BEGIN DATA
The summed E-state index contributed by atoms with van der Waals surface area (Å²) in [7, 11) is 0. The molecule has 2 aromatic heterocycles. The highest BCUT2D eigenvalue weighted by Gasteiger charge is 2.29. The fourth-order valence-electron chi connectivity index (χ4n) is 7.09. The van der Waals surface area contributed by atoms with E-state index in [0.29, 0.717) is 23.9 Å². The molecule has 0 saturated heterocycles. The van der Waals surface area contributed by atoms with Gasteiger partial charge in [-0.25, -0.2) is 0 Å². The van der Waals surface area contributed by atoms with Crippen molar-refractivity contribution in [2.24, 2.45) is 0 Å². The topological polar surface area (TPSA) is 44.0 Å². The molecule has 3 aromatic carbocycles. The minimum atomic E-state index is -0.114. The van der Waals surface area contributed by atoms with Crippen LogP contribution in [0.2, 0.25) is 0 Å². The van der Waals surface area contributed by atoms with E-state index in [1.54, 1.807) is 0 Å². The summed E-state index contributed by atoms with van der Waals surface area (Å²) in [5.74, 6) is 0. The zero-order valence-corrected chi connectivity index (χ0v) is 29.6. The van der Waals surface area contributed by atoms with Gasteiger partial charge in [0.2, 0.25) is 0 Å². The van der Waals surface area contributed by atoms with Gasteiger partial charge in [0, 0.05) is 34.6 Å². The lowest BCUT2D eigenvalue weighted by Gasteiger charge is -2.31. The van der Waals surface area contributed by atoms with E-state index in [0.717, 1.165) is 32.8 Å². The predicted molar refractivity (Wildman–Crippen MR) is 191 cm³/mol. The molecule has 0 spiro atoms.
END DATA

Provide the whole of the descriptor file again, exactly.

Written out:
The summed E-state index contributed by atoms with van der Waals surface area (Å²) in [7, 11) is 0. The molecule has 2 aromatic heterocycles. The highest BCUT2D eigenvalue weighted by Gasteiger charge is 2.29. The fourth-order valence-electron chi connectivity index (χ4n) is 7.09. The van der Waals surface area contributed by atoms with E-state index in [0.29, 0.717) is 23.9 Å². The molecule has 0 saturated heterocycles. The van der Waals surface area contributed by atoms with Gasteiger partial charge in [-0.25, -0.2) is 0 Å². The van der Waals surface area contributed by atoms with Crippen molar-refractivity contribution in [2.24, 2.45) is 0 Å². The topological polar surface area (TPSA) is 44.0 Å². The molecule has 3 aromatic carbocycles. The minimum atomic E-state index is -0.114. The van der Waals surface area contributed by atoms with Crippen LogP contribution in [0.2, 0.25) is 0 Å². The van der Waals surface area contributed by atoms with E-state index in [1.54, 1.807) is 0 Å². The summed E-state index contributed by atoms with van der Waals surface area (Å²) in [5.74, 6) is 0. The zero-order valence-corrected chi connectivity index (χ0v) is 29.6. The van der Waals surface area contributed by atoms with Gasteiger partial charge in [0.2, 0.25) is 0 Å². The van der Waals surface area contributed by atoms with Gasteiger partial charge in [0, 0.05) is 34.6 Å². The lowest BCUT2D eigenvalue weighted by Gasteiger charge is -2.31. The van der Waals surface area contributed by atoms with E-state index in [0.717, 1.165) is 32.8 Å². The predicted molar refractivity (Wildman–Crippen MR) is 191 cm³/mol. The molecule has 0 spiro atoms.